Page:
ATLA Salutes...

Greg Denny


Greg Denny began defending workers who were injured on the job because he wanted to represent people who looked like his own family.

“I began practicing worker’s compensation as soon as I got out of law school,” Denny said. “I never could imagine representing someone other than someone like my parents.
 
“My dad is in the electrical supply industry and he has never had a worker’s comp claim, but he could,” Denny said. “Like I said, I try to represent people who are like my relatives, and none of them owned businesses.”
 
Denny, who is former chairman of the Alabama Trial Lawyers Worker’s Compensation Division, said about 60 to 70 percent of his practice is representing injured workers. Although he calls the cases “high maintenance,” he said they are very rewarding because you know you are helping someone who can not help themselves. He quickly cites a case in Cullman where a woman had lost her arm and said while he was representing her he became friends with her family.
“After we won the case, we all went out to lunch,” he said. “It gives you a good feeling.”
 
Denny, with the help of several other lawyers, started the worker’s compensation division two years ago. It currently has its own list serve, holds meetings in conjunction with and separate from ATLA seminars, and is working to develop its own board. The division was started under the direction of the ATLA President Tom Edwards.
 
“It has been growing pretty consistently,” said Denny. “Most of the people who practice worker’s comp are in small firms with one or two, maybe three or four, lawyers.
 
“Having our own list serve allows us to communicate and to bounce ideas off of each other,” he said. “That way you don’t feel like you are out there on your own island.”
 
In the last two years, the worker’s compensation division’s separate seminars have drawn dozens of lawyers from across the state, Denny said. The group currently is planning a third meeting, but the date has not been determined.
 
“Our long-term goal is to keep everything going for years to come,” Denny said.
 
One of the group’s short-term goals is to work with Alabama State Bar and other interested entities to reform the state’s worker’s compensation laws, Denny said.
 
He pointed out the payment cap for a permanent injury is woefully low. In fact, he said, if Congress raises the minimum wage to $7 an hour, a healthy worker would earn $280 a week. A person who has lost an eye in a workplace accident, under the current law, would only receive $220 a week ---or $60 less than the minimum wage worker. The payments have not been increased in almost two decades, he said.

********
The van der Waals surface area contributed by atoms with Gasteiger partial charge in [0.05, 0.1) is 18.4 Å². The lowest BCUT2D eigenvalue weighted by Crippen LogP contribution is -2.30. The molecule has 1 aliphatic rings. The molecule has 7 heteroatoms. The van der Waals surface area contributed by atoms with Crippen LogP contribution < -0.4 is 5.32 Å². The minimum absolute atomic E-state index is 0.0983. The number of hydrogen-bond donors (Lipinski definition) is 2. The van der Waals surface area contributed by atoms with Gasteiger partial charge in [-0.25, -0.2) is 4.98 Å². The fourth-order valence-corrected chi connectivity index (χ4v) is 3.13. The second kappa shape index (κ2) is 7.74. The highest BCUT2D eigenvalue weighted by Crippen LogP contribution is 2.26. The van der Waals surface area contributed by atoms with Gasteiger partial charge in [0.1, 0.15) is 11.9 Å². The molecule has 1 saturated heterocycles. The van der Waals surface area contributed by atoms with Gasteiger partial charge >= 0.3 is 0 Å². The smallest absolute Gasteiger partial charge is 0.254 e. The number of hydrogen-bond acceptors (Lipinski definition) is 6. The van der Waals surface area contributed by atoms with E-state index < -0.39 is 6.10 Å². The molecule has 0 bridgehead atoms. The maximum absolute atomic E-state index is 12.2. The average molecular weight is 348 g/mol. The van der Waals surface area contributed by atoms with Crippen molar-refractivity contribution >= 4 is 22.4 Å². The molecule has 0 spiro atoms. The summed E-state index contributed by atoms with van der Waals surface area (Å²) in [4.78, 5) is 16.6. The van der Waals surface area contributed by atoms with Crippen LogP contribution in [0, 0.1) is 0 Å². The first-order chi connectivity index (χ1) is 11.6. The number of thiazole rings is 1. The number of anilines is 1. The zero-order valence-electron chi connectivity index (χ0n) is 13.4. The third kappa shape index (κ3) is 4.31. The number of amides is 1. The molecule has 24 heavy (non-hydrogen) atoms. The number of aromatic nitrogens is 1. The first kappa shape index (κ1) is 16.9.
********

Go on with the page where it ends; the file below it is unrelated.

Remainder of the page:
“That is just not right, it is not fair, and it is something we have to address,” he said.
 
In addition to worker’s compensation issues, the division also is promoting charitable causes, especially the Susan G. Komen Foundation and other cancer-related groups.
 
“Several of the section’s most active members have been affected, directly or indirectly, by cancer and the group has a special awareness of the pain this disease can cause,” Denny said.
 
While he has devoted his law practice to representing injured workers, Denny has enjoyed several “trivial” pursuits. He has appeared on “Jeopardy!,” and “Who Wants to Be a Millionaire?”.
 
How did a worker’s compensation lawyer who was reared in Jefferson County make it into show business? It is an interesting story.
 
Denny’s wife, Priscila, is from Brazil and they used “Jeopardy!” as a way to acclimate her to American pop culture, he said.
 
“As we watched my wife commented that I knew a lot of the answers so I went to Atlanta, took the test and passed, and we went out to Los Angeles to do the show,” he said. “I did fairly well, but lost to a Harvard law student.”
 
A few months later, he was on “Who Wants to Be a Millionaire?”.
 
Now, the next question is how did a worker’s compensation lawyer who was reared in Jefferson County meet and marry a woman from Brazil? He met then-Priscila Arruda at church in Birmingham.
 
Denny said Congressman Robert Aderholt, a law school friend, invited him to go to church one Sunday and Priscila was there with her uncle. At the time, she was doing her residency at UAB. She is now a successful dentist in Birmingham and Denny said he does all he can to help her with her business.
 
Denny also uses his spare time to serve as chair of the advisory committee of the University of Alabama at Birmingham’s Philosophy Department, which is a nationally recognized program.
 
Greg Denny may not have been a “Jeopardy!” champion but he has made a difference in the lives of hundreds of injured workers and for that ---- he is a “Champion of Justice.”